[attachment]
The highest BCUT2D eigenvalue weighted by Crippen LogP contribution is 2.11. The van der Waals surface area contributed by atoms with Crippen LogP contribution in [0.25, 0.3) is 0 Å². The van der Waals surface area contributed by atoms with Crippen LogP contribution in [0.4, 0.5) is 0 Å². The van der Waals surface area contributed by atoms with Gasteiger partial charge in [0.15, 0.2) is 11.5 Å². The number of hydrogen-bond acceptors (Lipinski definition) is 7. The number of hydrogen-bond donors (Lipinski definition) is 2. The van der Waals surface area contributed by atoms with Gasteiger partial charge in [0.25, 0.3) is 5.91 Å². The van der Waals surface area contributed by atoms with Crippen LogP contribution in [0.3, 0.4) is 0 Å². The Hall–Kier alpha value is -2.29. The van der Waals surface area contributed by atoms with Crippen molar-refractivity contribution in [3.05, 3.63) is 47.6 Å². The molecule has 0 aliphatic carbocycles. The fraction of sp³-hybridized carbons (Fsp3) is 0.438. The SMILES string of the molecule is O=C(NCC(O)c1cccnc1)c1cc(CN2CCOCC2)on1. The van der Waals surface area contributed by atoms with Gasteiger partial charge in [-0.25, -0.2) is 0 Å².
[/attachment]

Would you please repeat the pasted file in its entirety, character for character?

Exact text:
The highest BCUT2D eigenvalue weighted by Crippen LogP contribution is 2.11. The van der Waals surface area contributed by atoms with Crippen LogP contribution in [0.25, 0.3) is 0 Å². The van der Waals surface area contributed by atoms with Crippen LogP contribution in [0.4, 0.5) is 0 Å². The van der Waals surface area contributed by atoms with Gasteiger partial charge in [0.15, 0.2) is 11.5 Å². The number of hydrogen-bond acceptors (Lipinski definition) is 7. The number of hydrogen-bond donors (Lipinski definition) is 2. The van der Waals surface area contributed by atoms with Gasteiger partial charge in [0.25, 0.3) is 5.91 Å². The van der Waals surface area contributed by atoms with Crippen LogP contribution in [0.3, 0.4) is 0 Å². The Hall–Kier alpha value is -2.29. The van der Waals surface area contributed by atoms with Crippen molar-refractivity contribution in [3.05, 3.63) is 47.6 Å². The molecule has 0 aliphatic carbocycles. The fraction of sp³-hybridized carbons (Fsp3) is 0.438. The SMILES string of the molecule is O=C(NCC(O)c1cccnc1)c1cc(CN2CCOCC2)on1. The van der Waals surface area contributed by atoms with Gasteiger partial charge in [-0.25, -0.2) is 0 Å².